When deciding which treatment for kidney failure is the best choice for you, it is important to know that…

Along with dialysis and transplantation, another option is not to have dialysis.

Referred to as conservative care, this means that patients choose to let their kidney disease run its natural course. Sometimes, dialysis therapy can be more of a burden rather than a benefit to a patient’s health, and it might do little to improve quality and length of life. For example, sometimes for patients who are elderly and frail, or for those patients who have other severe health conditions in addition to kidney failure, dialysis may not be a benefit, and it could even lead to a further decline in quality of life. It is important to think about, and to discuss with your loved ones and your healthcare team, whether or not dialysis will help to provide you with the quality of life you desire.

With conservative care, there is a focus on managing any symptoms, preserving the remaining kidney function and delaying further decline for as long as possible.

Patients will continue to receive supportive care from the healthcare team in the kidney clinic on a regular basis, and have their kidney disease managed, but without dialysis. This means accepting the gradual loss of kidney function, as well as the symptoms that come with it, such as nausea, decreased appetite, decreased energy, increased fatigue and eventual death. Most of the symptoms of kidney disease can continue to be managed with medications, but your health will continue to decline as your kidney disease progresses, and eventually measures will be put in place to ensure your needs are met and you are as comfortable as possible.

It is important not to rush into making a decision, and to consider and weigh the advantages and disadvantages of each treatment option. Sometimes, patients can make treatment decisions in the early stages of kidney disease, but they might feel differently as their kidney disease progresses.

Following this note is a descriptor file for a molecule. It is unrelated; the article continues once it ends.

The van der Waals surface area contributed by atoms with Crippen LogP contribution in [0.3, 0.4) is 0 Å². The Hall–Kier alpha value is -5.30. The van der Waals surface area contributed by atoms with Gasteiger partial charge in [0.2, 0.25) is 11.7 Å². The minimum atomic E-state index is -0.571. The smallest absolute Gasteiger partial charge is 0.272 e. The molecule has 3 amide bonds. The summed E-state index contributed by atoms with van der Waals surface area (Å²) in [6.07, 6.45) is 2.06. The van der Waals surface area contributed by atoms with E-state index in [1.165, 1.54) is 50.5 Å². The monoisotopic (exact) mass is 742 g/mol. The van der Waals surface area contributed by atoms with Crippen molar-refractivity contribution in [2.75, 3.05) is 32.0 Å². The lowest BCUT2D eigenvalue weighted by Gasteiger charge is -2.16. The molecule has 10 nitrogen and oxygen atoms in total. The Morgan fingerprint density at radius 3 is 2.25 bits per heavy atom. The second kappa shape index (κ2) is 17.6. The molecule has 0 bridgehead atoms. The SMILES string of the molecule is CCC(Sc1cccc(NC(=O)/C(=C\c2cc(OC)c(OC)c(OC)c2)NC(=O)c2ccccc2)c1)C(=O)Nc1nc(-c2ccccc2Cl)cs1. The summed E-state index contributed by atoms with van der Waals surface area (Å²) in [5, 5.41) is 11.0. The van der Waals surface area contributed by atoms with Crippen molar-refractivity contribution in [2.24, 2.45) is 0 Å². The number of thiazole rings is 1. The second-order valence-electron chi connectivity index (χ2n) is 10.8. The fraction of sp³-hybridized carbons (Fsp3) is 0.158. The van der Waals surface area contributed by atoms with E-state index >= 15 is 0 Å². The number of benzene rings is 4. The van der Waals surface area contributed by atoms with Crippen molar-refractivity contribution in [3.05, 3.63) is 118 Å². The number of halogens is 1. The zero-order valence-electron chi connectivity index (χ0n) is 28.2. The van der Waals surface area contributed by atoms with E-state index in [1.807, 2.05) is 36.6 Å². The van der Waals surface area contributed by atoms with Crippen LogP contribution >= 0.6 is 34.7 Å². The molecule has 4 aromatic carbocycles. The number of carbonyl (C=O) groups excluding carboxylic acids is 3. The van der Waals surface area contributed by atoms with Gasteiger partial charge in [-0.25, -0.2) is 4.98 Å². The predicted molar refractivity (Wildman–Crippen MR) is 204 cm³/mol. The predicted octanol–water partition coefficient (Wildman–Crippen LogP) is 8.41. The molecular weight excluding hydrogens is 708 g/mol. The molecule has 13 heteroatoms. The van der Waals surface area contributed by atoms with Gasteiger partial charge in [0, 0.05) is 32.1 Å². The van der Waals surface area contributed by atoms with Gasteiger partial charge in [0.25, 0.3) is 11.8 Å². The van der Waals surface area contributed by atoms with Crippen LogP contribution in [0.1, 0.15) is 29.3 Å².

You can change your mind at any time.

If you initially choose conservative care, you can change your mind and decide to start dialysis upon discussion with your family and health care team; similarly, if you start dialysis and decide it isn’t right for you, or it isn’t providing you with the quality of life you desire, you can choose to withdraw from dialysis, at which point conservative care would come into effect.

Sometimes, a 3- to 6-month trial of dialysis is an option for patients who feel unsure whether or not they want to choose dialysis as their treatment plan. This allows patients and families to see what life would be like on dialysis, and help patients to make an informed decision about…

Choosing to continue receiving dialysis or not. It is important to remember that this choice is available and is yours to make.

This can be done at any time during your clinic visits or even after dialysis has been started. It is important to speak with your healthcare team so that you have all of the information you need to make a decision, and so that you and your family can work out a care plan that’s right for you.

Families of patients sometimes struggle to understand the choice of conservative care, seeing it as a way of giving up, deciding to die without dialysis treatment.

It is important for patients to speak openly and honestly with their families about their choice and their reasons for making that choice. During these communications, it is also helpful to assign a Power of Attorney (POA) for personal care (see Advance Directives), someone who can advocate on your behalf if you were not able to, someone who is familiar with your goals of care. Your social worker can assist you in assigning a POA and establishing these goals of care.

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Above image by michael_swan. Licensed under CC BY-ND 2.0